Sometimes Good-Bye Is A Second Chance


‘Tiffany Lynn’ Photo by Andrew Hearne.

As rosarians we all hope that every rose we plant grows like a weed and a  new variety meets the hype and expectations we place upon them.  However, living in the imperfect world  that we do often this is not the case.   In the rose world the term “shovel prune” is used quite often.  What is shovel pruning?  Simply put a term used for when a rosarian will discard a rose with a shovel.  These roses are typically different from what we expected, didn’t grow, or were problematic (winter damage, disease, etc.).  For exhibitors simply put– roses that do not win!

With a job that requires me to be on the road 5 days a week I needed something easier to grow with less maintenance than the hybrid teas I love and grow.  There was a period of 5 years that I did not exhibit, but I still attended the various local and district shows plus 3 national shows. Miniatures and mini-floras seemed like a perfect fit given they–for the most part–met the criteria I was looking for while having similar form and bevy of wonderful colors like the hybrid teas.

I ordered ten exhibition quality miniatures and mini-floras– one being ‘Tiffany Lynn’ a gorgeous pink blend with stunning form. ‘Tiffany Lynn’ was re-classified from a miniature to mini-flora when the mini-flora class was created.  Over the years I have seen many great ‘Tiffany Lynn’s win locally.  Also I noticed this rose grew great in many rosarians’ gardens. This wasn’t one of the dreaded varieties that has queen blooms but grows on a pathetic bush and is tolerated as a substandard garden rose just because it wins.

Unfortunately, the Tiffany Lynn I received did not hardly grow at all.  This was a major disappointment.  I just chalked it up to receiving a “lemon” and ordered another ‘Tiffany Lynn’ for the following spring.  The winter of that year when  I planted ‘Tiffany Lynn’ was a bit harsher than usual and my poor plant died all the way to the ground.

I ordered 30 new miniatures and mini-floras and they were to be planted along the horseshoe-shaped driveway.  Not surprising one spring chore was to shovel prune the dead ‘Tiffany Lynn’.  As I was digging it up I noticed a new small stem growing from beneath the soil.  I pondered whether to keep or discard the plant.  For whatever reason I decided to put it in a pot to see if it would grow.  The stem grew to about 6 inches becoming a blind shoot (not setting a bud).  However I still kept it despite the disappointment of the lone stem.  When I planted my new ‘Tiffany Lynn’ there was room for another rose.  I thought what the heck and planted the about-to-be-shovel-pruned ‘Tiffany Lynn’ right next to my new one.


‘Tiffany Lynn’ Mini-flora Queen of Show and ‘Butter Cream’ Mini-flora King at West Jersey Rose Show. Photo by Andrew Hearne.

Whether it’s the relationship of man and nature or coincidence, rosarians will often tell you that the mere thought of shovel pruning a rose often tends to prompt a response from the bush and it starts growing.  This was the case with ‘Tiffany Lynn’.  Perhaps the blind shoot was a blessing in disguise and instead of the plants energy sent to a bloom it was instead sent to storing the energy for strong growth. The old bush immediately responded and began growing as well as the athletic growing new plant.  What a pleasant surprise!  Later that year I received a gift of three more ‘Tiffany Lynn’s from a friend.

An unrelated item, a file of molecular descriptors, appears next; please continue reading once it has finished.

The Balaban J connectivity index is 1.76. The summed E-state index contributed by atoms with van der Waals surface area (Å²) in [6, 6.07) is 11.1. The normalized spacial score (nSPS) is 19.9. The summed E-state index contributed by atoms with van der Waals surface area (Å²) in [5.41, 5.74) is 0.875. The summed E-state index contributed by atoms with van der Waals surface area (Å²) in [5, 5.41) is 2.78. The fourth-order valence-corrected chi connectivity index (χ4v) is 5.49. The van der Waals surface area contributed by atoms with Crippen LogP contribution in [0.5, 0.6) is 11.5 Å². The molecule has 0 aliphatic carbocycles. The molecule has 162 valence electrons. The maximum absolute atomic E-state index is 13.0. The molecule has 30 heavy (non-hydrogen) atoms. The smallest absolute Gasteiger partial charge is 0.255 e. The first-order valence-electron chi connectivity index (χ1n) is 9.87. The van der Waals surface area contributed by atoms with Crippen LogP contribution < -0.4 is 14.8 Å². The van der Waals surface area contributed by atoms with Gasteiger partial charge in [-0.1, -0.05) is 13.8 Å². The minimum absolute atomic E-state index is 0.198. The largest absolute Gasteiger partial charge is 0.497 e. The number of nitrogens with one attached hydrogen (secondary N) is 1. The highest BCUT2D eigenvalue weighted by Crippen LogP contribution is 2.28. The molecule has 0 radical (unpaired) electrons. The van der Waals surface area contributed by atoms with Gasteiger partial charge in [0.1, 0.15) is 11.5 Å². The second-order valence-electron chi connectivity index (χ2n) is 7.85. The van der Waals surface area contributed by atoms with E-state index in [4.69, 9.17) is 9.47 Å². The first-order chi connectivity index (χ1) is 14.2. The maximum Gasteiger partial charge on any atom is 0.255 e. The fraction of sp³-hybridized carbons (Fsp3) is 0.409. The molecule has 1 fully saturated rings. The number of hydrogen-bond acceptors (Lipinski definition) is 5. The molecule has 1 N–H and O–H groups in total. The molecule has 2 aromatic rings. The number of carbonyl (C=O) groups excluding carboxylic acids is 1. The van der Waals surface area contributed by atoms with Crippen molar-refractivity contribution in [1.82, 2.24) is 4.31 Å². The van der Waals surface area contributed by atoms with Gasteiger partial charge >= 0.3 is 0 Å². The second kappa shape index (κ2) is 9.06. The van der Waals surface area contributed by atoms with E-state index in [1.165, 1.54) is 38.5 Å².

The following year I won my first Mini-flora Queen at the Jersey Shore Rose Show with a tight but nice ‘Tiffany Lynn’ edging out a beautiful ‘Solar Flair’ shown by Frank Benardella.  The ‘Tiffany Lynn’ Queen was from the bush that was almost a casualty to the shovel.  The following spring I won Mini-flora Queen at the West Jersey Rose Show and then the following day at Philadelphia Rose Show with none other than ‘Tiffany Lynn’.  The plant continued to grow very vigorously into the summer throwing strong canes.


‘Tiffany Lynn’ Mini-Flora Queen of Show Jersey Shore Rose Show. Photo by Andrew Hearne.

I knew the Miniature National Rose Show was being held locally in Harrisburg, PA in the middle of July.  I had no intentions of exhibiting in the dead of summer.  I did notice a few varieties were going to be blooming around the time of the show.  Many of theses stems did not have beetle damage on the foliage.  Luckily, that week I was working locally and was home every night the week before nationals.  I cut about 20-25 total roses that week and registered the day of the show.  My decision to exhibit paid off as I won Mini-flora Queen and the collection of three with ‘Tiffany Lynn’.  The Queen and winning collection of three ‘Tiffany Lynn’s all came off the one plant.


‘Tiffany Lynn’ Mini-Flora Queen of Show 2009 Miniature National Rose Show Harrisburg, PA. Photo by Andrew Hearne.

Of my five plants all 5 Mini-flora Queens had come off the ‘Tiffany Lynn’ bush that I almost said good-bye to and shovel pruned.  The quality of blooms as a whole are consistently superior in size, form, and color to the other four bushes.  I don’t know if the plant is rewarding me with high quality blooms and a strong growth because I didn’t  throw it out or I am the one who is lucky because I am rewarded with its abundance of well-formed roses every year.  Perhaps its a little bit of both.  Today I am a bit cautious before shovel pruning a rose bush and if I do it usually finds its way into another person’s yard.  More often than not the roses that rosarians discard out of their garden thrives in others’ gardens .  Moral of the story maybe, “Sometimes good-bye is a second chance”.

‘Tiffany Lynn’ Mini-Flora Queen of Show Richmond Rose Show. Photo by Andrew Hearne


‘Tiffany Lynn’ Mini-flora Queen of Show at Philadelphia Rose Show. Photo by Andrew Hearne.

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